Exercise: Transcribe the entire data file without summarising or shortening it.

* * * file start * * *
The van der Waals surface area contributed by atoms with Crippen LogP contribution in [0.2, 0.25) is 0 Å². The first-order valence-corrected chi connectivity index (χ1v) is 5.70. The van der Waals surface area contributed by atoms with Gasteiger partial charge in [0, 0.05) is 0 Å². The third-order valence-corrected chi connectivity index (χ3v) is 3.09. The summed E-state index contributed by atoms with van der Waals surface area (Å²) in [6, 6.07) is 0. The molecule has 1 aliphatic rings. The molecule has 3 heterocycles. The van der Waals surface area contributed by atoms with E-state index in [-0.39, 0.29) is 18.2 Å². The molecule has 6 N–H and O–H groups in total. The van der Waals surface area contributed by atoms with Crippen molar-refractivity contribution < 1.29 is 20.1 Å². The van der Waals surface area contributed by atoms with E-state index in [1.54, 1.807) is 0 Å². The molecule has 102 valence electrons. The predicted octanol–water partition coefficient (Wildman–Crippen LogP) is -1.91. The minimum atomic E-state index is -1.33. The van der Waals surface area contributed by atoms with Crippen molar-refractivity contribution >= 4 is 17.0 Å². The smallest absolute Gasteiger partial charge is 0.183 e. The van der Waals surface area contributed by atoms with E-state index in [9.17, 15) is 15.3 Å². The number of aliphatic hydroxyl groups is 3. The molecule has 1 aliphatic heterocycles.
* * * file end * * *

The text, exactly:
The van der Waals surface area contributed by atoms with Crippen LogP contribution in [0.2, 0.25) is 0 Å². The first-order valence-corrected chi connectivity index (χ1v) is 5.70. The van der Waals surface area contributed by atoms with Gasteiger partial charge in [0, 0.05) is 0 Å². The third-order valence-corrected chi connectivity index (χ3v) is 3.09. The summed E-state index contributed by atoms with van der Waals surface area (Å²) in [6, 6.07) is 0. The molecule has 1 aliphatic rings. The molecule has 3 heterocycles. The van der Waals surface area contributed by atoms with E-state index in [-0.39, 0.29) is 18.2 Å². The molecule has 6 N–H and O–H groups in total. The van der Waals surface area contributed by atoms with Crippen molar-refractivity contribution < 1.29 is 20.1 Å². The van der Waals surface area contributed by atoms with E-state index in [1.54, 1.807) is 0 Å². The molecule has 102 valence electrons. The predicted octanol–water partition coefficient (Wildman–Crippen LogP) is -1.91. The minimum atomic E-state index is -1.33. The van der Waals surface area contributed by atoms with Crippen molar-refractivity contribution >= 4 is 17.0 Å². The smallest absolute Gasteiger partial charge is 0.183 e. The van der Waals surface area contributed by atoms with E-state index in [9.17, 15) is 15.3 Å². The number of aliphatic hydroxyl groups is 3. The molecule has 1 aliphatic heterocycles.